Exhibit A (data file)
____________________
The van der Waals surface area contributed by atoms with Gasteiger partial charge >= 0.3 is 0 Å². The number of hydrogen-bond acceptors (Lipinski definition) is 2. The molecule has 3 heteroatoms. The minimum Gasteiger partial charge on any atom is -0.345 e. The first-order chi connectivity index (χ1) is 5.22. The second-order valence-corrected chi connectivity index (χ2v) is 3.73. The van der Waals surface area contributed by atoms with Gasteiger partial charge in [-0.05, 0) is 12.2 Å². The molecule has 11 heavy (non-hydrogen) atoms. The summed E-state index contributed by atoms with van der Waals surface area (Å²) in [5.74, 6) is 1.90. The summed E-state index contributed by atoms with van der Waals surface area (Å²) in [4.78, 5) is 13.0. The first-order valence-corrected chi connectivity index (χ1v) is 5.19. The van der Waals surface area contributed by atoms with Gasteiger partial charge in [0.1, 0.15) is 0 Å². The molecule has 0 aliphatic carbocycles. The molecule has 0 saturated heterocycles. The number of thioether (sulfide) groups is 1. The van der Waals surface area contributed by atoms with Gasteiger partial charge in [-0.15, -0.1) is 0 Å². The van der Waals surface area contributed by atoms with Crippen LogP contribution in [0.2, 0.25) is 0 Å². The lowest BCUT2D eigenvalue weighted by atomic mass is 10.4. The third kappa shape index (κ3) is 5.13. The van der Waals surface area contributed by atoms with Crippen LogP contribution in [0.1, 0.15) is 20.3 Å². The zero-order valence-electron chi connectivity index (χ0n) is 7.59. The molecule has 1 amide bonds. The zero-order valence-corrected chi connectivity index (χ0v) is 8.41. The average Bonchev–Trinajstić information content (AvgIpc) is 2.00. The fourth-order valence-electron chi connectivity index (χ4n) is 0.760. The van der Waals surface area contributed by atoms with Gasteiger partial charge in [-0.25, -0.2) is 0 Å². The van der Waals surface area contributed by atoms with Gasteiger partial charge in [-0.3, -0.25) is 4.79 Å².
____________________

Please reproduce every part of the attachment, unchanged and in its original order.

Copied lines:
The van der Waals surface area contributed by atoms with Gasteiger partial charge >= 0.3 is 0 Å². The number of hydrogen-bond acceptors (Lipinski definition) is 2. The molecule has 3 heteroatoms. The minimum Gasteiger partial charge on any atom is -0.345 e. The first-order chi connectivity index (χ1) is 5.22. The second-order valence-corrected chi connectivity index (χ2v) is 3.73. The van der Waals surface area contributed by atoms with Gasteiger partial charge in [-0.05, 0) is 12.2 Å². The molecule has 11 heavy (non-hydrogen) atoms. The summed E-state index contributed by atoms with van der Waals surface area (Å²) in [5.74, 6) is 1.90. The summed E-state index contributed by atoms with van der Waals surface area (Å²) in [4.78, 5) is 13.0. The first-order valence-corrected chi connectivity index (χ1v) is 5.19. The van der Waals surface area contributed by atoms with Gasteiger partial charge in [0.1, 0.15) is 0 Å². The molecule has 0 aliphatic carbocycles. The molecule has 0 saturated heterocycles. The number of thioether (sulfide) groups is 1. The van der Waals surface area contributed by atoms with Gasteiger partial charge in [-0.15, -0.1) is 0 Å². The van der Waals surface area contributed by atoms with Crippen LogP contribution in [0.2, 0.25) is 0 Å². The lowest BCUT2D eigenvalue weighted by atomic mass is 10.4. The third kappa shape index (κ3) is 5.13. The van der Waals surface area contributed by atoms with Crippen LogP contribution in [0.1, 0.15) is 20.3 Å². The zero-order valence-electron chi connectivity index (χ0n) is 7.59. The molecule has 1 amide bonds. The zero-order valence-corrected chi connectivity index (χ0v) is 8.41. The average Bonchev–Trinajstić information content (AvgIpc) is 2.00. The fourth-order valence-electron chi connectivity index (χ4n) is 0.760. The van der Waals surface area contributed by atoms with Gasteiger partial charge in [-0.25, -0.2) is 0 Å². The van der Waals surface area contributed by atoms with Gasteiger partial charge in [-0.3, -0.25) is 4.79 Å².